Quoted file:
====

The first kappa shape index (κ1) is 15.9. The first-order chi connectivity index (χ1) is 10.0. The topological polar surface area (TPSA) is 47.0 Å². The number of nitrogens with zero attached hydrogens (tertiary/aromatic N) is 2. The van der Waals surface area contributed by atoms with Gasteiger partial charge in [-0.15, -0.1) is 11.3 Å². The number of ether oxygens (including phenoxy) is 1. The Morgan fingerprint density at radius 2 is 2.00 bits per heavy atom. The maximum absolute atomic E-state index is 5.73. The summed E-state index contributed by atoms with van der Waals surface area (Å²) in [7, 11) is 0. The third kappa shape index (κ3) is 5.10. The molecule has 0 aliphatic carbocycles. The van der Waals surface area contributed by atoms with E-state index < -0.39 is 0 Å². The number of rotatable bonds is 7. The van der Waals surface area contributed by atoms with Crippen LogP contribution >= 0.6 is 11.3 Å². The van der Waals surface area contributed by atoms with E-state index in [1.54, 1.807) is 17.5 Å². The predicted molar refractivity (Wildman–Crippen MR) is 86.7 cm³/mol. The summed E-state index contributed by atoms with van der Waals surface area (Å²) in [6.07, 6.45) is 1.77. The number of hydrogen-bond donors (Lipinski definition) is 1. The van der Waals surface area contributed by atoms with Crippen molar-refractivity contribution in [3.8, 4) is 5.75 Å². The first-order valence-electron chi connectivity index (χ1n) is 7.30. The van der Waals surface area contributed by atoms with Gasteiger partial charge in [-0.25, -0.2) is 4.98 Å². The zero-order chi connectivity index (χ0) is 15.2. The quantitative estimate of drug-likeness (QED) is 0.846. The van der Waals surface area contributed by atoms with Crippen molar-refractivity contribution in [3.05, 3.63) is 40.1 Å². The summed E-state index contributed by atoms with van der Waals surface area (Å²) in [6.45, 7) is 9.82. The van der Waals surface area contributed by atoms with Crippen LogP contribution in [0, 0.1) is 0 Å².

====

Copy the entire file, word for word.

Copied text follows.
The first kappa shape index (κ1) is 15.9. The first-order chi connectivity index (χ1) is 10.0. The topological polar surface area (TPSA) is 47.0 Å². The number of nitrogens with zero attached hydrogens (tertiary/aromatic N) is 2. The van der Waals surface area contributed by atoms with Gasteiger partial charge in [-0.15, -0.1) is 11.3 Å². The number of ether oxygens (including phenoxy) is 1. The Morgan fingerprint density at radius 2 is 2.00 bits per heavy atom. The maximum absolute atomic E-state index is 5.73. The summed E-state index contributed by atoms with van der Waals surface area (Å²) in [7, 11) is 0. The third kappa shape index (κ3) is 5.10. The molecule has 0 aliphatic carbocycles. The van der Waals surface area contributed by atoms with E-state index < -0.39 is 0 Å². The number of rotatable bonds is 7. The van der Waals surface area contributed by atoms with Crippen LogP contribution >= 0.6 is 11.3 Å². The van der Waals surface area contributed by atoms with E-state index in [1.54, 1.807) is 17.5 Å². The predicted molar refractivity (Wildman–Crippen MR) is 86.7 cm³/mol. The summed E-state index contributed by atoms with van der Waals surface area (Å²) in [6.07, 6.45) is 1.77. The number of hydrogen-bond donors (Lipinski definition) is 1. The van der Waals surface area contributed by atoms with Crippen molar-refractivity contribution in [3.8, 4) is 5.75 Å². The first-order valence-electron chi connectivity index (χ1n) is 7.30. The van der Waals surface area contributed by atoms with Gasteiger partial charge in [-0.25, -0.2) is 4.98 Å². The zero-order chi connectivity index (χ0) is 15.2. The quantitative estimate of drug-likeness (QED) is 0.846. The van der Waals surface area contributed by atoms with Crippen molar-refractivity contribution in [3.05, 3.63) is 40.1 Å². The summed E-state index contributed by atoms with van der Waals surface area (Å²) in [6.45, 7) is 9.82. The van der Waals surface area contributed by atoms with Crippen LogP contribution in [0, 0.1) is 0 Å².